• Land-use and development – to promote land-use and transport choices that are sustainable, and reduce journey times and distance by concentrating development in activity and neighbourhood centres close to public transport routes.
    • Guide high-density development to activity centres and public transport routes.
    • Ensure significant new developments support sustainable travel through ‘green travel plans’ that promote safe, healthy and sustainable travel modes.
    • Review ‘structure plans’ so activity centres are distinctive, accessible, safe, appealing and thriving.
    • Create suburbs where most peoples' travel needs are within a 20-minute walk, cycle or local public transport trip of their home.

  • Better public transport – advocate to state government for improved public transport that is reliable, frequent, safe, and connecting people and goods to where they want to go.

Work with relevant agencies to create:

• Train stations and bus stops that are ‘best practice’ for all users.
• High-frequency public transport.
• Appropriate commuter parking at stations.
• Better travel information.
• More freight transported by rail.

  • The road network – to manage our road networks so that it is safe, promotes sustainable transport, and reduces congestion.

• Provide traffic and transport programs to make roads safer for all road users, including cyclists and pedestrians.
• Recognise that streets are places for people to live, work and play as well for the movement of people and goods.
• Prioritise sustainable modes over private cars through a ‘road user hierarchy’.
• Allocate more road space for sustainable modes (bus, cycle, pedestrian priority).
• Review speed limits on key roads.
• Review the ‘last kilometre’ of freight movement to improve way-finding.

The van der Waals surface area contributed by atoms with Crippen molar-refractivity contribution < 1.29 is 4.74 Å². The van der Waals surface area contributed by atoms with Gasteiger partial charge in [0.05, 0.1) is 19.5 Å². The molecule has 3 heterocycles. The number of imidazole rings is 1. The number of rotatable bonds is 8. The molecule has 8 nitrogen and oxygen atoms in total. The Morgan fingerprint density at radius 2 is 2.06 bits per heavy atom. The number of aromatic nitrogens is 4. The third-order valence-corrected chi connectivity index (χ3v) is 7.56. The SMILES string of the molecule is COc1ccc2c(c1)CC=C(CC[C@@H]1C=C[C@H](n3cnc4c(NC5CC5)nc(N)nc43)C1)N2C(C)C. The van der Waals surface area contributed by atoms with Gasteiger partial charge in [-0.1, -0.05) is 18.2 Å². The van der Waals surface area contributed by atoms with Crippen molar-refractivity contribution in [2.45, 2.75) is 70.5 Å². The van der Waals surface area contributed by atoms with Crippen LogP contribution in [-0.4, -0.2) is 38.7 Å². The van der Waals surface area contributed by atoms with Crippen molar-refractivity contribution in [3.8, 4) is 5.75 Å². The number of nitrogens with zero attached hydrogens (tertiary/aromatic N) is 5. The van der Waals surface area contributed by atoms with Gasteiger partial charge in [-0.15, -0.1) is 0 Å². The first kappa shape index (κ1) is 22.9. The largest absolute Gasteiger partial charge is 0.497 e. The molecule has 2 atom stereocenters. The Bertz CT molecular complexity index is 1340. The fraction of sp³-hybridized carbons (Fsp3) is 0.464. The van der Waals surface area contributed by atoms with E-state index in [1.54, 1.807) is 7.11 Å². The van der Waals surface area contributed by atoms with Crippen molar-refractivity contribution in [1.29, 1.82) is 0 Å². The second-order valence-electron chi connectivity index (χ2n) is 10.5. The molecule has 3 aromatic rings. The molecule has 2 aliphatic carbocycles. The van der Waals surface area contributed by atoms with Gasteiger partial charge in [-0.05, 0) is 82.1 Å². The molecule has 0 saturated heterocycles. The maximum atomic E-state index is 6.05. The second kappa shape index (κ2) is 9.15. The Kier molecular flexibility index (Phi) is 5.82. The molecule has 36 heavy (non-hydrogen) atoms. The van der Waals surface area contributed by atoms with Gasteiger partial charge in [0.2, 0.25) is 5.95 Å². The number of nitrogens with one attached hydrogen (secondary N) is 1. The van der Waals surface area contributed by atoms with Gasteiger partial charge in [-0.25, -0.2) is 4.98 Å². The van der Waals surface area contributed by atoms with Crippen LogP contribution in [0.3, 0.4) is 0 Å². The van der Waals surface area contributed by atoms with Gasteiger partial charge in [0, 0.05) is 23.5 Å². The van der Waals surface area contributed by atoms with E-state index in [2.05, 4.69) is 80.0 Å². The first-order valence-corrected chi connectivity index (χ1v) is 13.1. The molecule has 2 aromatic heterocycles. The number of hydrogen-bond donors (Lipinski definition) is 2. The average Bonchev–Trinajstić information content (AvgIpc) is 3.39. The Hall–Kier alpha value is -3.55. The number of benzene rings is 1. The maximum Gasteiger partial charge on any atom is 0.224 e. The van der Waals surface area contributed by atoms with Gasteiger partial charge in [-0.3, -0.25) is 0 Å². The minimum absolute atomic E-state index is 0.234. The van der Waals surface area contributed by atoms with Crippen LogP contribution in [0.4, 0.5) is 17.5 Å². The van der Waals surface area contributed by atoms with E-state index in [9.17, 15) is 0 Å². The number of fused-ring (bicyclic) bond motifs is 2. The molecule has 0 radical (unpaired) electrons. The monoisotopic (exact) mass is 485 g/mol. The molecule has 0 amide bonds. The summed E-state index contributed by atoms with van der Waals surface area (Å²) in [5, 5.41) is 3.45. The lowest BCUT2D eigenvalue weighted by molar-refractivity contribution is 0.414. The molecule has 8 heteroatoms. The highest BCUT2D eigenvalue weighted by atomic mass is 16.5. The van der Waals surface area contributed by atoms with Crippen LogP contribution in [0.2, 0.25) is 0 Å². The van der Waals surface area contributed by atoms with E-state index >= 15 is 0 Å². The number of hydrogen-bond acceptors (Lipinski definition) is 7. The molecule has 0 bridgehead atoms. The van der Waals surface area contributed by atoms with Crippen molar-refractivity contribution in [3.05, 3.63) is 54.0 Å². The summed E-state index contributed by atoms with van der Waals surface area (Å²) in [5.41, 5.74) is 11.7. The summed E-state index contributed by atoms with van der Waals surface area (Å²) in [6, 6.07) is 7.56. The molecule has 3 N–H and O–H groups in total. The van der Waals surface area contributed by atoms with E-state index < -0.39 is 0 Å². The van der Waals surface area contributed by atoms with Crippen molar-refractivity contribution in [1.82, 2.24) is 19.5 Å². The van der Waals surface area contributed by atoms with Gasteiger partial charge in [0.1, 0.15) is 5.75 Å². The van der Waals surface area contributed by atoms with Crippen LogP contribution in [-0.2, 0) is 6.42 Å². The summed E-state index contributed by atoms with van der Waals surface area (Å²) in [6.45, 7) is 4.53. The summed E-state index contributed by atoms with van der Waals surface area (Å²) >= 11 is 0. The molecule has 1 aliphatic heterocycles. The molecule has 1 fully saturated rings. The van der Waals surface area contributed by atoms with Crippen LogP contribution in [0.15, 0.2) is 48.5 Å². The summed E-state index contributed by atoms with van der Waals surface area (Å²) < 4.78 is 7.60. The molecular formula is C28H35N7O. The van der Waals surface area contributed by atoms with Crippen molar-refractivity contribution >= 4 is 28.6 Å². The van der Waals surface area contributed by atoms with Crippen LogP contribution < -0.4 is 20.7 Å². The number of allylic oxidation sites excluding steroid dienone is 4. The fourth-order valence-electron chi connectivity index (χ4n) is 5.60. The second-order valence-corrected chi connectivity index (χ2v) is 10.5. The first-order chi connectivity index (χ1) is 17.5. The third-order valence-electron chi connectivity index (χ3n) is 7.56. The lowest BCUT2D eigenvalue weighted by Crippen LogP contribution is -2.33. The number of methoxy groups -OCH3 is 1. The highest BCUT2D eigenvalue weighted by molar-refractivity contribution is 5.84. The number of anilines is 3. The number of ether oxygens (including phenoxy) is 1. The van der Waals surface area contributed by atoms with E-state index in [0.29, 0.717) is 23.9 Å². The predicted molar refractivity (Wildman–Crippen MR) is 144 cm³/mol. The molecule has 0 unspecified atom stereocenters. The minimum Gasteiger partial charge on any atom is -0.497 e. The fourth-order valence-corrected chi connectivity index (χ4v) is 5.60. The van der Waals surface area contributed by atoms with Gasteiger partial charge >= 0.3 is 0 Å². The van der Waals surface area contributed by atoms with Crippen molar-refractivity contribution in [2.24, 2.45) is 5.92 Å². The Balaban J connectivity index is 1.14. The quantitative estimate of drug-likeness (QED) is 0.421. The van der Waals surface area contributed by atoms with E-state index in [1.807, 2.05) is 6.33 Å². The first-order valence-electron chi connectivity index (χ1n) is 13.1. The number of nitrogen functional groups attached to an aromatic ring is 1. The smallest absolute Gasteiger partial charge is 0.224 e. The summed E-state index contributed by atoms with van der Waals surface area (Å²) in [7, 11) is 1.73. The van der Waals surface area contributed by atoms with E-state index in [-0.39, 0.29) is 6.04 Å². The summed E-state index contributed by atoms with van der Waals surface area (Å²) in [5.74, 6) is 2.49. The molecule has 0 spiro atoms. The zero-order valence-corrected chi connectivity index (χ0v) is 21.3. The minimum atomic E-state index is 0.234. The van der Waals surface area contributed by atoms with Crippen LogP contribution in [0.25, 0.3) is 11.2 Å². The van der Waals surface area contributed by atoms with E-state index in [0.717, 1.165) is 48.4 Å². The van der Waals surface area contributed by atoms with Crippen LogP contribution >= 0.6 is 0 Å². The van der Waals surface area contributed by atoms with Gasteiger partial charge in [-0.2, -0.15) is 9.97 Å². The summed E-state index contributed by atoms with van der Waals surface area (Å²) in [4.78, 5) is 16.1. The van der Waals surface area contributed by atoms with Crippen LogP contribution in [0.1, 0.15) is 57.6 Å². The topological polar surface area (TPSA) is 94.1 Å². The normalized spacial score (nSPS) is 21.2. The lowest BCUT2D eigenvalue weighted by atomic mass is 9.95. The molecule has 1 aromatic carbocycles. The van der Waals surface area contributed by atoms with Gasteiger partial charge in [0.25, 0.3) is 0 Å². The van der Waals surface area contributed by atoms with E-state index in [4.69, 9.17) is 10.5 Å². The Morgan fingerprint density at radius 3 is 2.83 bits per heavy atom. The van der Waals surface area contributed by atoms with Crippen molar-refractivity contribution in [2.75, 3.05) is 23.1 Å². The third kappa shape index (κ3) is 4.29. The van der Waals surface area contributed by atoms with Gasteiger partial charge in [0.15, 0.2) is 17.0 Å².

• Review and support new transport technologies e.g. electric vehicles, charging points, speed limiters, car share schemes, and smart roads technology.


Have your say:
We are interested in your thoughts on the draft Integrated Transport Strategy. You can share your views by:

  • Taking part in our online survey below
  • Make a further submission by emailing traffic@kingston.vic.gov.au or mailing PO Box 1000, Mentone 3194.

Kingston Council has been working on a strategy to guide future traffic movement across our municipality.

Last year, as part of the project Council prepared a draft background report focussing on the proposed vision, objectives and key themes for the draft strategy. Feedback received from the community on the draft background report has helped inform the draft strategy.

The draft Integrated Transport Strategy covers a broad range of travel modes - including walking, cycling, driving and public transport.


What are we trying to achieve?

By looking at transport as a connected network - rather than separate or competing travel modes - we hope to shape transport in Kingston into a connected, sustainable and co-ordinated system.

Central to this idea is promoting more convenient access to key destinations and reducing the need to travel by private motor vehicles.

Integrated transport means local, regional and metropolitan transport agencies (and other groups) working together to deliver a range of ways people and goods can reach their destination.


Background and context:

The City of Kingston will experience significant growth in population and development over the next 15 years. The population projected by the State Government in Victoria is approximately 200,000 by 2036.

To respond to these challenges, the State Government has set a vision to make Victoria’s transport system more integrated, sustainable, inclusive, prosperous, and environmentally responsible.

The draft Integrated Transport Strategy seeks to align with the State’s vision by delivering a set of objectives and actions needed to achieve the municipality’s vision of a city with a connected, integrated and sustainable transport network that is safe, healthy, accessible, efficient, and reliable.

The strategy will provide long-term direction and guidance in integrated transport and land-use planning. This will help Council make informed decisions about future investments, strategic planning and policy direction. This will ensure that future growth of Kingston meets the diverse needs of our residents, visitors and workers.